In the early 1970s, digital resources such as “Indeed “or “Linkedin” weren’t on our horizon of social media. Neither were the words, “social media.”

When Janet Corso was hired for a teaching position at Mount Saint Mary College in Newburgh, NY in 1972, it was the personal contact she had with Sr. Marie Genevieve Love, OP, Academic Dean at the college, that made all the difference to her accepting the position.

“That was my first contact with the Dominican Sisters,” Janet said. “It lasted for many years, and what a good introduction it was! Sr. Genny was a vibrant woman and educator.”

Over the years, Janet became acquainted with Sister faculty members as well as Sister students. She taught Philosophy at the Mount for 32 years.

She soon realized what she was doing fit in with the charism of the Dominican Sisters. “I absolutely loved teaching all those years and my future ministries became an extension of that.” She learned of the possibility of an Associate relationship with the Sisters and has been an Associate for over 30 years.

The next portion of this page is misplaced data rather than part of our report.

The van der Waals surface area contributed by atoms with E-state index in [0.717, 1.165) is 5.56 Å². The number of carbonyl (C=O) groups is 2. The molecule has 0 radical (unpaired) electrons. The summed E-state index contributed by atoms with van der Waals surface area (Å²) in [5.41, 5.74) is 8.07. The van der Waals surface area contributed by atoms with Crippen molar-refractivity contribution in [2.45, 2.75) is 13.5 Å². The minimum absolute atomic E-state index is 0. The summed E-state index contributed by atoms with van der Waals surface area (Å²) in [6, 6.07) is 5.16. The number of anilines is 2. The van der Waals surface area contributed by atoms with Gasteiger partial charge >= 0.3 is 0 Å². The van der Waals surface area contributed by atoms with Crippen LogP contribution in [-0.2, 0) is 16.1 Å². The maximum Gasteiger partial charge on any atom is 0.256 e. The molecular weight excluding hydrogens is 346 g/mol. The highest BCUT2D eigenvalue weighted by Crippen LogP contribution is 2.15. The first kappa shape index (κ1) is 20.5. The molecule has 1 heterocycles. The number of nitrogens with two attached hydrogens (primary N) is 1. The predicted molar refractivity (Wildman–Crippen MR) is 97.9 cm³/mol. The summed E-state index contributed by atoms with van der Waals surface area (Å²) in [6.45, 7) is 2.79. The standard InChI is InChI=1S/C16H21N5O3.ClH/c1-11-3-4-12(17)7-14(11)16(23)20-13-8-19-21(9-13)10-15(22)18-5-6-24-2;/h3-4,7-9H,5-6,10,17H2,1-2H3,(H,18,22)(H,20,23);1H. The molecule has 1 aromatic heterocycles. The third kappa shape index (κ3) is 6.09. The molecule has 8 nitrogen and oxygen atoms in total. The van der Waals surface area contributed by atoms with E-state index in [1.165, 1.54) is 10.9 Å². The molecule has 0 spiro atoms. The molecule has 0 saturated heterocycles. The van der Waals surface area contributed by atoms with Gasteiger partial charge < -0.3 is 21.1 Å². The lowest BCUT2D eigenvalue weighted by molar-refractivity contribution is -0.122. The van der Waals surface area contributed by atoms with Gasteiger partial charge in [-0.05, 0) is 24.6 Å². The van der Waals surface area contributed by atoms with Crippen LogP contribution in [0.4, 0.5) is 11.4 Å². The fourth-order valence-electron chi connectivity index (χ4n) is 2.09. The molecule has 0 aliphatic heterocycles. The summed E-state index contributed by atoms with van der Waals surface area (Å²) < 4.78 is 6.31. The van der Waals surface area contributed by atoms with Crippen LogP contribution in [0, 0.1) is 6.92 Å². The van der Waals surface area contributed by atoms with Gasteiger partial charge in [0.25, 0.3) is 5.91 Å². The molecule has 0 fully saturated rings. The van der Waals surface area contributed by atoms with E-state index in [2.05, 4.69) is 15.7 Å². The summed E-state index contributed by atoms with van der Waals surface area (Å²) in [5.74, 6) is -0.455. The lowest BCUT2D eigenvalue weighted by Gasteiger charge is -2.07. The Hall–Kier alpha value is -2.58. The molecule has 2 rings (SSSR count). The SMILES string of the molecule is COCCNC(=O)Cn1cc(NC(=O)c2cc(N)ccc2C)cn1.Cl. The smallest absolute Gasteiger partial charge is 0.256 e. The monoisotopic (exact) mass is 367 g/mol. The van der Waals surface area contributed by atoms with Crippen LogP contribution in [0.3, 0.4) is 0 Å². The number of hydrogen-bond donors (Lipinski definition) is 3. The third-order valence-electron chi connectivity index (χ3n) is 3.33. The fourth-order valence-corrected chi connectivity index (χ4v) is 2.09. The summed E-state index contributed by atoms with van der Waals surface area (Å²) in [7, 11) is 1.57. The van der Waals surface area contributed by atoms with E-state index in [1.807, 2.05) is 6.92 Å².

Janet was one of the founders and Director of Sarabrae, a Women’s Spirituality Center in Newburgh, NY and eventually, Director of Mariandale Retreat and Conference Center in Ossining, NY for almost 13 years. The extension of that call to teach played itself out in becoming a trainer of Spiritual Directors at Linwood Spiritual Center and the Marist Brothers Training Program in the Bronx.

Janet facilitates spiritual growth programs for women’s religious communities. Recently, she led a reflection weekend for the Sisters of St. Joseph in Rochester, New York.

For her own spiritual growth, she readily admits, “I am drawn more and more to simplicity, to a quieter wisdom, so I return to the works of Henri Nouwen. His directness and vulnerability speak to me.”

Wherever she finds herself in ministry, Janet invites others to recognize God’s Spirit working in their lives and through their lives. In her own life, she knows the influence of following the attractions/movements of the Spirit.

We don’t know if this is what she sensed in the witness of Sr. Marie Genevieve and the Dominican Sisters. If she did, we know it didn’t stop there.

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